Many familiar changes are afoot, such as significant improvements in the speed and convenience of payments as well as greater point-of-sale acceptance of both card and digital payments. These developments, however, highlight important considerations about how the payments business model is evolving.
Payment Service Providers (PSPs) used to make money by directly charging fees to their customers. But will that be enough for the future? Or should PSPs actually offer these basic payment services for free while recouping their costs in other ways, such as through gathering consumer data and using it to offer other related services?
The report also examines how Apple Pay’s market entry will affect the business of the more traditional market participants, such as the banks and China UnionPay (CUP), and explore why other device manufacturers such as Huawei and Xiaomi are also joining the payments race. Finally, the report will discuss the latest developments in the general regulatory environment, specifically with respect to consolidation among license holders and new, more stringent payments laws.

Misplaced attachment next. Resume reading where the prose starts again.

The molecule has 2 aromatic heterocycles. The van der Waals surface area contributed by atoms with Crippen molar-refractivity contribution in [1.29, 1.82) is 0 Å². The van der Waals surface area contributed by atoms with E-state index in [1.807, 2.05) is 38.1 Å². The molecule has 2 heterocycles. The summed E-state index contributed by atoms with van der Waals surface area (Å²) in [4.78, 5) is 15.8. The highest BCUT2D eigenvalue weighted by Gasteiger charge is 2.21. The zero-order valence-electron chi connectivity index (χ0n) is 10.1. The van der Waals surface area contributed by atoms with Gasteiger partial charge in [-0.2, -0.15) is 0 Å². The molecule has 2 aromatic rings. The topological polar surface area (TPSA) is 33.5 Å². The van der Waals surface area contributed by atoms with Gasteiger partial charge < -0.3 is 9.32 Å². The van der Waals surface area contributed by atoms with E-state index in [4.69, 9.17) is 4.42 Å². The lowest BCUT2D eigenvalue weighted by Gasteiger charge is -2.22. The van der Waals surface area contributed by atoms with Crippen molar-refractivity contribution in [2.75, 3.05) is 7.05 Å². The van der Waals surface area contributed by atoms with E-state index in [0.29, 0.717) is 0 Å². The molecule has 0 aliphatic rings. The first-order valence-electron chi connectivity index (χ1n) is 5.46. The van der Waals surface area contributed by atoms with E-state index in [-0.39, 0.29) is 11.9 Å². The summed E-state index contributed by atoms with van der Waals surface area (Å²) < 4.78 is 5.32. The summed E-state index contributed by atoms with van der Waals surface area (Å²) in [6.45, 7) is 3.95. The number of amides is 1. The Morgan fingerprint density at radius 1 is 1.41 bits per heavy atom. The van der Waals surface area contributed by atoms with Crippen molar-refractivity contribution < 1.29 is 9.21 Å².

Digital Payments in China 2016 Report Details:
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